Emily Bertin

Emily Bertin

Emily started the Vet Med course in 2017 at Fitz; the college helped her to see another side to Cambridge that she wanted to be part of.

Cambridge always seemed to me to be a place full of a certain sort of very affluent, slightly pretentious group of people who were a bit above it all. I was also told by many people when I was applying to various vet schools that the Cambridge vet school was extremely academic and not very practical. As someone who spent most of my weekends from the age of 14 working at an urban farm and a stables, and who wanted to become a wildlife vet, I nearly didn't apply to Cambridge at all because my initial impression of it was not for me. I also really objected to the pressures placed on me by my sixth form that anyone who could absolutely must go to Oxbridge.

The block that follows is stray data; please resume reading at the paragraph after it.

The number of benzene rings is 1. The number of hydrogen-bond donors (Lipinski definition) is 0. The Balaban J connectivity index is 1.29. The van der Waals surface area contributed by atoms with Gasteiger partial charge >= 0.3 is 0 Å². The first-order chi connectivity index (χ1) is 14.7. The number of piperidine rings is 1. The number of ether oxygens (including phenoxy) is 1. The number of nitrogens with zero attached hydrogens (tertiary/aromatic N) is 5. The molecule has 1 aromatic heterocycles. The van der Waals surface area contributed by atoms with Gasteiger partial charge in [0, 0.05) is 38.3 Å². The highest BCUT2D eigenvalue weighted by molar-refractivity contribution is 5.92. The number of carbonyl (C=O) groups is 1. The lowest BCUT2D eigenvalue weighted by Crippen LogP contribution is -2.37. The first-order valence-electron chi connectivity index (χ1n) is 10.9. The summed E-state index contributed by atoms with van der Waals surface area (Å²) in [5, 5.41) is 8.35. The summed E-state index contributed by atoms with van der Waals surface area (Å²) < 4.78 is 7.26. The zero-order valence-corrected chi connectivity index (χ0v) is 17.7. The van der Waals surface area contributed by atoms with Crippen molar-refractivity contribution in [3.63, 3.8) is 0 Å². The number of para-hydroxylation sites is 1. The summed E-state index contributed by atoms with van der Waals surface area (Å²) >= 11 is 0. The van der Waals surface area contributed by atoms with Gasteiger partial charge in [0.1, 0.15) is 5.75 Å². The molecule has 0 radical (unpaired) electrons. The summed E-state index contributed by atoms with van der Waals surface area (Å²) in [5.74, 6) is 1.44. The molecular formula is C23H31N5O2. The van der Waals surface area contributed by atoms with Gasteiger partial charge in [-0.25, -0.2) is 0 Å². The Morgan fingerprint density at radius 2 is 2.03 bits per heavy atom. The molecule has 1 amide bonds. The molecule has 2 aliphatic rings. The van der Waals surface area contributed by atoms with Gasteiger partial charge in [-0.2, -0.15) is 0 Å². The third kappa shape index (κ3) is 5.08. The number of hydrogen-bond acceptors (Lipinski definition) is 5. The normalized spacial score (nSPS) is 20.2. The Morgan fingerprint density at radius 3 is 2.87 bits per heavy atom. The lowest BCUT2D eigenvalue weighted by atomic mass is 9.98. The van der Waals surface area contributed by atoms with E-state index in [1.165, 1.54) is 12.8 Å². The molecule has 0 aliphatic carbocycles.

After visiting Fitz and the vet school, I realised that what I'd been told about Cambridge was a misrepresentation. Pretentiousness does exist in Cambridge, but it certainly does not have a home at Fitz, and the vet course turned out to be far more practical than I could have hoped for, with an excellent emphasis on exotics in second year.

Angie Tavernor, the preclinical veterinary medicine Director of Studies at Fitz (and supervisor for various parts of veterinary anatomy over the first two years) changed my whole opinion of Cambridge university and its vet course within one conversation at an Open Day. She epitomised how warm, welcoming and down to earth Fitz (and the vet course) is and inspired me to consider applying to and attending Cambridge Vet School. In addition, Fitz travel awards helped towards the cost of travelling to South Africa in December 2018 to complete an EMS placement at a wildlife rehab centre - a hands on experience which has made a valuable contribution to my hopes for a career in wildlife veterinary medicine.